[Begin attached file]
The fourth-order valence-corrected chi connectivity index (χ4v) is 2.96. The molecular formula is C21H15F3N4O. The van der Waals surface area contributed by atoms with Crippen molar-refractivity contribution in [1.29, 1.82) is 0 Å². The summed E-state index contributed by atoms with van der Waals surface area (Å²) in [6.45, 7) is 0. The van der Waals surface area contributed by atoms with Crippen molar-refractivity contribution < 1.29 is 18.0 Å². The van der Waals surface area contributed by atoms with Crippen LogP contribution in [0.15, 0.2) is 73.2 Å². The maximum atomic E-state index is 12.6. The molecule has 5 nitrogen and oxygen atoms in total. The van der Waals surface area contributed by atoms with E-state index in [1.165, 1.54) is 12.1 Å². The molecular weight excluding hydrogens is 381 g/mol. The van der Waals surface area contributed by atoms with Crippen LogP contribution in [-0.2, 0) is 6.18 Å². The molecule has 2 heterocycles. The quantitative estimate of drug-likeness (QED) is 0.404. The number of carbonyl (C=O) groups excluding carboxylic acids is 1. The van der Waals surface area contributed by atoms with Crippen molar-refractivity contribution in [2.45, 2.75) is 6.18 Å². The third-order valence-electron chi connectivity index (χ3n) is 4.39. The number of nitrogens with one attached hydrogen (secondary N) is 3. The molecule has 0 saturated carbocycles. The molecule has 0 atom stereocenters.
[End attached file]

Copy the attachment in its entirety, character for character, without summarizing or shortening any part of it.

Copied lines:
The fourth-order valence-corrected chi connectivity index (χ4v) is 2.96. The molecular formula is C21H15F3N4O. The van der Waals surface area contributed by atoms with Crippen molar-refractivity contribution in [1.29, 1.82) is 0 Å². The summed E-state index contributed by atoms with van der Waals surface area (Å²) in [6.45, 7) is 0. The van der Waals surface area contributed by atoms with Crippen molar-refractivity contribution < 1.29 is 18.0 Å². The van der Waals surface area contributed by atoms with Crippen LogP contribution in [0.15, 0.2) is 73.2 Å². The maximum atomic E-state index is 12.6. The molecule has 5 nitrogen and oxygen atoms in total. The van der Waals surface area contributed by atoms with E-state index in [1.165, 1.54) is 12.1 Å². The molecular weight excluding hydrogens is 381 g/mol. The van der Waals surface area contributed by atoms with Crippen LogP contribution in [-0.2, 0) is 6.18 Å². The molecule has 2 heterocycles. The quantitative estimate of drug-likeness (QED) is 0.404. The number of carbonyl (C=O) groups excluding carboxylic acids is 1. The van der Waals surface area contributed by atoms with Crippen molar-refractivity contribution in [2.45, 2.75) is 6.18 Å². The third-order valence-electron chi connectivity index (χ3n) is 4.39. The number of nitrogens with one attached hydrogen (secondary N) is 3. The molecule has 0 saturated carbocycles. The molecule has 0 atom stereocenters.